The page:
Mary C.F. Morgan of Orient, a founder of Slow Food East End and an active member of Drawdown East End, shared an open letter from the Drawdown group to the community and its elected officials asking for action.

She added that she sees parallels with the Slow Food work — a decade and a half ago, she said, there were no farmers markets and very little local aquaculture on the East End, but since then a local food scene has begun to flourish, which not only helps local farmers and local food consumers, but also reduces greenhouse gas emissions because local food isn’t transported long distances.

Orson Cummings, a writer in Southampton, shared his successful quest to get Southampton Village to ban gas-powered leafblowers in the summer. In the process of doing his research, he found a study by the automobile consumer company Edmunds, which showed that a gasoline-powered two-cycle backpack leafblower produced the same amount of emissions in half an hour of yard work as a Ford F-150 Raptor pickup truck would produce on a 3,887 mile trip from northern Texas to Anchorage, Alaska.

He told the kids at the rally about his quest to get the attention of local government officials, and of how receptive they are when people show up and speak up at their meetings.

“I think everything’s going in the right direction,” he said.

Edwina von Gal of the Perfect Earth Project admitted that she was preaching to the choir, but she also had an optimistic message.

“Every week, something more dire is announced, but wherever your skill set lies, there’s definitely a place for you. The earth is a closed loop. Can you make your property a closed loop?” she said, pointing out that every action people take on their own property is a microcosm of the change necessary in the world, including how they deal with their food and landscaping waste and the chemicals they use or chose not to use in their gardens.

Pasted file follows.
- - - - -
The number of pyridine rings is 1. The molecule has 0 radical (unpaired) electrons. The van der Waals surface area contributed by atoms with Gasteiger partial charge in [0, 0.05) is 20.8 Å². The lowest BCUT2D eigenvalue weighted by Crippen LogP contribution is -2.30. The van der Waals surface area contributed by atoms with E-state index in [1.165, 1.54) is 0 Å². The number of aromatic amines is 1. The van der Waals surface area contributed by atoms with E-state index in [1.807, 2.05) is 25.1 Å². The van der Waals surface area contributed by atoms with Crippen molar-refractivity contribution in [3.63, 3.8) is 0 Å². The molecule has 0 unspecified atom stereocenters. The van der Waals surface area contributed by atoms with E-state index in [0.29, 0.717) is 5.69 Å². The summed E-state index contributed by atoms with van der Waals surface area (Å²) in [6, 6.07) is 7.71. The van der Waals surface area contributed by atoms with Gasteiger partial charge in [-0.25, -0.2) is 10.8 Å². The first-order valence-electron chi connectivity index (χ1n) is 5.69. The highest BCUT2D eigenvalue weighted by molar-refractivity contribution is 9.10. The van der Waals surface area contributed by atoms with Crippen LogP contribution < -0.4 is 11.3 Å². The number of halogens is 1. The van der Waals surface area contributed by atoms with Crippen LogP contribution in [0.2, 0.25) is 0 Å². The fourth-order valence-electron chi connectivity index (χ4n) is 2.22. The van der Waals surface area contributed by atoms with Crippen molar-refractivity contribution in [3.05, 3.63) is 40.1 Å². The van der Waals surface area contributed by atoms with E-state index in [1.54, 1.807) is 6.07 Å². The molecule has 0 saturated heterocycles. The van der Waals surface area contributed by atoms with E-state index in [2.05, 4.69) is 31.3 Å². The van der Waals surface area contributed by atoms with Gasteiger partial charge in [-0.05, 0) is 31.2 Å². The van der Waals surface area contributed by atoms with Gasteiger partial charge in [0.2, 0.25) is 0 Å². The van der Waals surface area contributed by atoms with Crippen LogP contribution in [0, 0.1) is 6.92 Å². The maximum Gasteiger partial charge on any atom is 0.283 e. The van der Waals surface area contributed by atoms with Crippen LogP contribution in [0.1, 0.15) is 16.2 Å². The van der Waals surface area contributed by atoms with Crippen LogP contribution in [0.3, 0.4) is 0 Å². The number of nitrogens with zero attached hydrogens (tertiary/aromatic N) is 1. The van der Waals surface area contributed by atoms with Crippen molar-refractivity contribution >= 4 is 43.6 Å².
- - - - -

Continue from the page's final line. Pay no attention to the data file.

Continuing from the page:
She then led the crowd in a wonky chant of “no biomass leaves my land.”

Democratic congressional candidate Perry Gershon, who is for the second time seeking Congressman Lee Zeldin’s First Congressional District, which includes the East End, had just returned from a trip to the Arizona border with Mexico.

“Climate is a big driver of why people are coming to America,” he said . “If we don’t do something about the climate, we’re going to be overrun with immigration. It’s a worldwide humanitarian problem, and it’s only getting worse. We need to come together and do something to reform our behavior.”

Edson Brolin also shared a big piece of the solution — known in Drawdownese as a “magnifier” — a proposed fee paid by suppliers of carbon-based energy, which would be paid to individual citizens to help them make changes in their lives that reduce their dependence on fossil fuels. The proposal, the Energy Innovation and Carbon Dividend Act, was introduced this January in the U.S. House of Representatives.

Arborist Bill Miller of Sag Harbor showed up in a suit, holding on to a small branch covered in green leaves. He urged the kids to study the writings of Henry David Thoreau.

“A rich, well-lived life does not require the oxidation of carbon atoms,” he said, adding that Thoreau “spent a lot of time on his belly studying ants” and never drove a car.

“Has any one of you looked really closely at a twig. Oh My God, that’s OMG,” he said. “Infinity is in a twig. This thing is taking carbon out of the atmosphere, or it was until I broke it off.”

“There is a drawdown date,” he said, “but where will we (humans) be?”

The Drawdown East End group meets on Mondays, and is looking for new members to help spread the word about their work. For more information, contact Dorothy Reilly at

Beth Young
Beth Young is an award-winning local journalist who has been covering the East End since the 1990s. She began her career at the Sag Harbor Express and, after receiving her Masters from the Columbia University Graduate School of Journalism, has reported for the Southampton Press, the East Hampton Press and the Times/Review Media Group. She founded the East End Beacon website in 2013, and a print edition in 2017. Beth was born and raised on the North Fork. In her spare time, she tinkers with bicycles, tries not to drown in the Peconic Bay and hopes to grow the perfect tomato. You can send her a message at

One thought on “Finding Hope to Reverse Climate Change

  1. Beth you captured what I thought might not be capturable – the incredible interest, optimism and engagement of our local community from Quogue, to Orient to Montauk in addressing global warming. There was an explosion of heartwarming moments that will be ‘magnifiers’ in themselves as each goes out and shares what we learned and experienced. It felt like we came together as a community and with our presence, strengthened one another, old and young, Shinnecock, latino, and white. Thank you for sharing this story, that others may feel themselves included by reading though they could not be present. Thank you all that attended, spoke, and made it happen, especially Mary Morgan whose brain-child it was.